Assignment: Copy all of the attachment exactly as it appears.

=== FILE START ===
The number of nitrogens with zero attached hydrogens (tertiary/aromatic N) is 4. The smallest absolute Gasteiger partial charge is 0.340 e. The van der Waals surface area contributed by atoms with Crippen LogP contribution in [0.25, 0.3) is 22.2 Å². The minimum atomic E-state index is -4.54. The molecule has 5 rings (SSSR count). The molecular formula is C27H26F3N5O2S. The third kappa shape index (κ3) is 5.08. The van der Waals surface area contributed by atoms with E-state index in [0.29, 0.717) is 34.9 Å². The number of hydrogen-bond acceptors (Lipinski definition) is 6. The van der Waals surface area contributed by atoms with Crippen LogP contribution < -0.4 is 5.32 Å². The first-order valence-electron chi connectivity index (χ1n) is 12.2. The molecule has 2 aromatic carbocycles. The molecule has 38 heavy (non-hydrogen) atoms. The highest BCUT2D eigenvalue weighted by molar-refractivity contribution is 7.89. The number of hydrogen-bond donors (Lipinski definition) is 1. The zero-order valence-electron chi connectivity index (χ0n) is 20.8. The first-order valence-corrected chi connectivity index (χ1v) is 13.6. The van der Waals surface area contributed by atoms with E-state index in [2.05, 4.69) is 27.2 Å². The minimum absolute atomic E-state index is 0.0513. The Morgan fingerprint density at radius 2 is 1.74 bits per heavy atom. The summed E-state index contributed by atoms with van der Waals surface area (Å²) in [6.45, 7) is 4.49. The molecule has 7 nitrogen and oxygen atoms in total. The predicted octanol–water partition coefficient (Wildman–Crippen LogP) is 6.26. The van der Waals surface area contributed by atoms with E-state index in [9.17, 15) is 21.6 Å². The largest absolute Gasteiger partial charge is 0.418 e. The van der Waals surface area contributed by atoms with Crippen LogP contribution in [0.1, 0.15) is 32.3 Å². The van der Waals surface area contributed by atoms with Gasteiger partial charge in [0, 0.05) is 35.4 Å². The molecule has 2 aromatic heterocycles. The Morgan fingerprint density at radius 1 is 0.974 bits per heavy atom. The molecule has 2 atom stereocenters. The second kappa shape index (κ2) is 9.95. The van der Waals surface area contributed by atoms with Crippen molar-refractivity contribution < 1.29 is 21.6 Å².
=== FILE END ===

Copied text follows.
The number of nitrogens with zero attached hydrogens (tertiary/aromatic N) is 4. The smallest absolute Gasteiger partial charge is 0.340 e. The van der Waals surface area contributed by atoms with Crippen LogP contribution in [0.25, 0.3) is 22.2 Å². The minimum atomic E-state index is -4.54. The molecule has 5 rings (SSSR count). The molecular formula is C27H26F3N5O2S. The third kappa shape index (κ3) is 5.08. The van der Waals surface area contributed by atoms with E-state index in [0.29, 0.717) is 34.9 Å². The number of hydrogen-bond acceptors (Lipinski definition) is 6. The van der Waals surface area contributed by atoms with Crippen LogP contribution < -0.4 is 5.32 Å². The first-order valence-electron chi connectivity index (χ1n) is 12.2. The molecule has 2 aromatic carbocycles. The molecule has 38 heavy (non-hydrogen) atoms. The highest BCUT2D eigenvalue weighted by molar-refractivity contribution is 7.89. The number of hydrogen-bond donors (Lipinski definition) is 1. The zero-order valence-electron chi connectivity index (χ0n) is 20.8. The first-order valence-corrected chi connectivity index (χ1v) is 13.6. The van der Waals surface area contributed by atoms with E-state index in [2.05, 4.69) is 27.2 Å². The minimum absolute atomic E-state index is 0.0513. The Morgan fingerprint density at radius 2 is 1.74 bits per heavy atom. The summed E-state index contributed by atoms with van der Waals surface area (Å²) in [6.45, 7) is 4.49. The molecule has 7 nitrogen and oxygen atoms in total. The predicted octanol–water partition coefficient (Wildman–Crippen LogP) is 6.26. The van der Waals surface area contributed by atoms with E-state index in [9.17, 15) is 21.6 Å². The largest absolute Gasteiger partial charge is 0.418 e. The van der Waals surface area contributed by atoms with Crippen LogP contribution in [0.1, 0.15) is 32.3 Å². The van der Waals surface area contributed by atoms with Gasteiger partial charge in [0, 0.05) is 35.4 Å². The molecule has 2 aromatic heterocycles. The Morgan fingerprint density at radius 1 is 0.974 bits per heavy atom. The molecule has 2 atom stereocenters. The second kappa shape index (κ2) is 9.95. The van der Waals surface area contributed by atoms with Crippen molar-refractivity contribution < 1.29 is 21.6 Å².